Sony has finally revealed some official information about its next-generation PlayStation. Lead system architect for the PS4, Mark Cerny, had an interview with Wired and divulged he’s currently working on the PlayStation 5.
Cerny also shared some details about the components of the upcoming console. Furthermore, he teased some of the advancements Sony has made during its making.
Although Cerny only refers to the future device as “next-gen console,” we can only assume it will carry the PS5 name. You know, given logic and mathematics.
Sony confirms they are working on the PlayStation 5
First off, Cerny has confirmed the next-gen PlayStation is loosely based on current PS4 architecture. That means it will be backward compatible.
Backward compatibility, as I have said before, is probably the best feature of the Xbox series. I have also said the Xbox Two might be the next console to have, so, don’t mind me.
Sony also revealed the PS5 will not be an all-digital device and will accept physical discs. It means the company is not following the trend of all digital games Google started with its upcoming gaming streaming service, Stadia. Microsoft later continued the idea with launching all-digital disc-less Xbox One S.
More so, Cerny describes the transition from PS4 to PS5 as a “gentle one.” That means games will reach both the PS4 and the newer console for a couple of years since the PlayStation 5 reaches the stores.
You can rest assured that you’ll be able to play The Last of Us 2 on your trusty PS4.
What we’re about to see on the PS5
Cerny hopes the upcoming console will be more of a revolution and less of an evolution. That’s indeed good news for the over 90 million people who own a PS4.
- A more powerful CPU and GPU delivering previously unattainable graphical quality;
- A faster and bigger memory;
- Higher-capacity connection for more massive downloads;
- Improved audio quality to keep up with the visual advancements.
Let’s take a look then. But first, I have to add there’s no word about a new PlayStation VR for the PS5. However, we already know Sony is working on some new technologies for their VR peripherals.
Sony confirms the specs of the PlayStation 5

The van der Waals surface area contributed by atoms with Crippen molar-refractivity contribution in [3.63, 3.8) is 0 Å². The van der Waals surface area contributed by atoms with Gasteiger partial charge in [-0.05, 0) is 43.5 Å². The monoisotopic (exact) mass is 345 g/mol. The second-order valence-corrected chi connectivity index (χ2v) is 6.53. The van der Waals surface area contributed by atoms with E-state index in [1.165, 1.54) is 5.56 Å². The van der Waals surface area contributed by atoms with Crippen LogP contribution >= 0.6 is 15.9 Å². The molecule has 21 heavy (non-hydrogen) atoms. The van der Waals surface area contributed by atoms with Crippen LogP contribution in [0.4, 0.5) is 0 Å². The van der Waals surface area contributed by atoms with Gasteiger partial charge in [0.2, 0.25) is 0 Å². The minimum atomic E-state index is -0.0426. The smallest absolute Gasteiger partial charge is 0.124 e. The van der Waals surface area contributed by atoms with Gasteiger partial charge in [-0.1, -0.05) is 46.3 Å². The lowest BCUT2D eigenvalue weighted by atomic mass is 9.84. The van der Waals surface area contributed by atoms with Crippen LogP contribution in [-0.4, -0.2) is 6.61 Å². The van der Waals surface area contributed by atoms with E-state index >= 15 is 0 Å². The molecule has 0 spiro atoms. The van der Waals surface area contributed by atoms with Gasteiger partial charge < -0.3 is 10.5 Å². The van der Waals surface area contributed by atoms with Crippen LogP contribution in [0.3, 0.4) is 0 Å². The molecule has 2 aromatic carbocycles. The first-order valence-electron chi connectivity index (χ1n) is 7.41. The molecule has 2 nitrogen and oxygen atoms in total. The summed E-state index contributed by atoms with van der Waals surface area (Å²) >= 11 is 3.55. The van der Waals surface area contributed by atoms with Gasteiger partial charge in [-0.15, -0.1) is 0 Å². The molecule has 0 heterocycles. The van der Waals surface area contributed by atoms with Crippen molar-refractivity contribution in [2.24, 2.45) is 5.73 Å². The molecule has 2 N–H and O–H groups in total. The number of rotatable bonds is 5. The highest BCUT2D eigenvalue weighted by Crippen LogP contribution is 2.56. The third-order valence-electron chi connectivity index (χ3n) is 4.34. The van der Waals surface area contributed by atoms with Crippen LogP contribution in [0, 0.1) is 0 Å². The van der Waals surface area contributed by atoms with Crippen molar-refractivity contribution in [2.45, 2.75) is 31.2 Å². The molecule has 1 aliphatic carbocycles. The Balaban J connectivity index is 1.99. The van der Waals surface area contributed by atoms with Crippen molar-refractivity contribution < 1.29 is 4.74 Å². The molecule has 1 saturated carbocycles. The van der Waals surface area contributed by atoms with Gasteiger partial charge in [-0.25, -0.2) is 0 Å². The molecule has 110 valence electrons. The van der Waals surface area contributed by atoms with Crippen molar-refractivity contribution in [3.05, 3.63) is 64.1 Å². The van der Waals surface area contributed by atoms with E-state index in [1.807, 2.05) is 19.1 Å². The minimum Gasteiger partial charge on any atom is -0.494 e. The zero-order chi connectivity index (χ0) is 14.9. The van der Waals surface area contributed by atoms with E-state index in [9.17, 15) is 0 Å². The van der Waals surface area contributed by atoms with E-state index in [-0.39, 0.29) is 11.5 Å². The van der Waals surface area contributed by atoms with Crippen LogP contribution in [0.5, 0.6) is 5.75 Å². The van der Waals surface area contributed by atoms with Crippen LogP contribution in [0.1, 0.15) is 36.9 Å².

Inside the upcoming console, we will find an AMD chip based on the third-generation Ryzen cores. The CPU will have eight 7nm Zen 2 microchip cores.
The PS5 will support 8K (although your eyes may not). However, displaying this resolution is dependent on your TV and, more importantly, your budget for the screen.
Meanwhile, a custom version of Radeon’s Navi line will handle the graphics. The GPU will support ray tracing, something that’s becoming more and more popular on video games and movies. Ray tracing helps create more realistic environments because of how it handles light and shadows.
Audio is, according to Cerny, the main improvement. The AMD chip will enable 3D audio, a feature that gives sound a sense of space and distance and helps players immerse deeper into the game.
The hard drive will be a solid-state drive, compared to the older HDDs on the PS4 series. The SSDs are faster and are becoming more prevalent in laptops. Sony even says it will be a special SSD for the PS5.
The SSD will improve loading times by much. Cerny already demonstrated the fact with a dev kit of the next-gen PlayStation. See, loading times for Marvel’s Spiderman on a PS4 Pro are about 15 seconds; on Cerny’s version, about 0.8 seconds.
Cerny also explained the SDD improves how the console renders the games and how quickly the characters move through the world.
What about pricing, release date, and games?
Other than the PS5’s hardware, nor Cerny nor Sony confirmed any other services or details about the console. Games or pricer are further down the road.
More so, they did say the PlayStation 5 is definitely not coming out on 2019.
The company will not have their usual seat at the E3 gaming conference. Sony’s plans for the future remain unclear.
We will have to keep waiting.